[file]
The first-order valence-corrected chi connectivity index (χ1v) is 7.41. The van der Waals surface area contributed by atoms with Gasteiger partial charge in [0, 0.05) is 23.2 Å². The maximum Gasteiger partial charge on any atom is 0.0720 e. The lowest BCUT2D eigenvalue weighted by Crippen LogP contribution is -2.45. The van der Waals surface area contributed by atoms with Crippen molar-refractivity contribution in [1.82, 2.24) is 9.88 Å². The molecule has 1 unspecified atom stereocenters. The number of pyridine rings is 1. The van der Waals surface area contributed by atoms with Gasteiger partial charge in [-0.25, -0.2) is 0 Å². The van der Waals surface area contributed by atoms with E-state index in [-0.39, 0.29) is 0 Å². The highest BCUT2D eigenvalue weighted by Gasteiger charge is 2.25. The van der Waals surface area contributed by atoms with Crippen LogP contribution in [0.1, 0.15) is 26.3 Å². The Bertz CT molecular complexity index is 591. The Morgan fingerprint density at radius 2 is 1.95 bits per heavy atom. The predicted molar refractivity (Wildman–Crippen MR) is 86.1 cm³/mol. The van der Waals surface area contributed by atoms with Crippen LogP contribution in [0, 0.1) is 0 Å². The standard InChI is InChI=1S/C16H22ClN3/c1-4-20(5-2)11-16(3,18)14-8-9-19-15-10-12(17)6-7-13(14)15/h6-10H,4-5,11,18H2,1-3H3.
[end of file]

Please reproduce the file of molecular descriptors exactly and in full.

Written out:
The first-order valence-corrected chi connectivity index (χ1v) is 7.41. The van der Waals surface area contributed by atoms with Gasteiger partial charge in [0, 0.05) is 23.2 Å². The maximum Gasteiger partial charge on any atom is 0.0720 e. The lowest BCUT2D eigenvalue weighted by Crippen LogP contribution is -2.45. The van der Waals surface area contributed by atoms with Crippen molar-refractivity contribution in [1.82, 2.24) is 9.88 Å². The molecule has 1 unspecified atom stereocenters. The number of pyridine rings is 1. The van der Waals surface area contributed by atoms with Gasteiger partial charge in [-0.25, -0.2) is 0 Å². The van der Waals surface area contributed by atoms with E-state index in [-0.39, 0.29) is 0 Å². The highest BCUT2D eigenvalue weighted by Gasteiger charge is 2.25. The van der Waals surface area contributed by atoms with Crippen LogP contribution in [0.1, 0.15) is 26.3 Å². The Bertz CT molecular complexity index is 591. The Morgan fingerprint density at radius 2 is 1.95 bits per heavy atom. The predicted molar refractivity (Wildman–Crippen MR) is 86.1 cm³/mol. The van der Waals surface area contributed by atoms with Crippen LogP contribution in [0, 0.1) is 0 Å². The standard InChI is InChI=1S/C16H22ClN3/c1-4-20(5-2)11-16(3,18)14-8-9-19-15-10-12(17)6-7-13(14)15/h6-10H,4-5,11,18H2,1-3H3.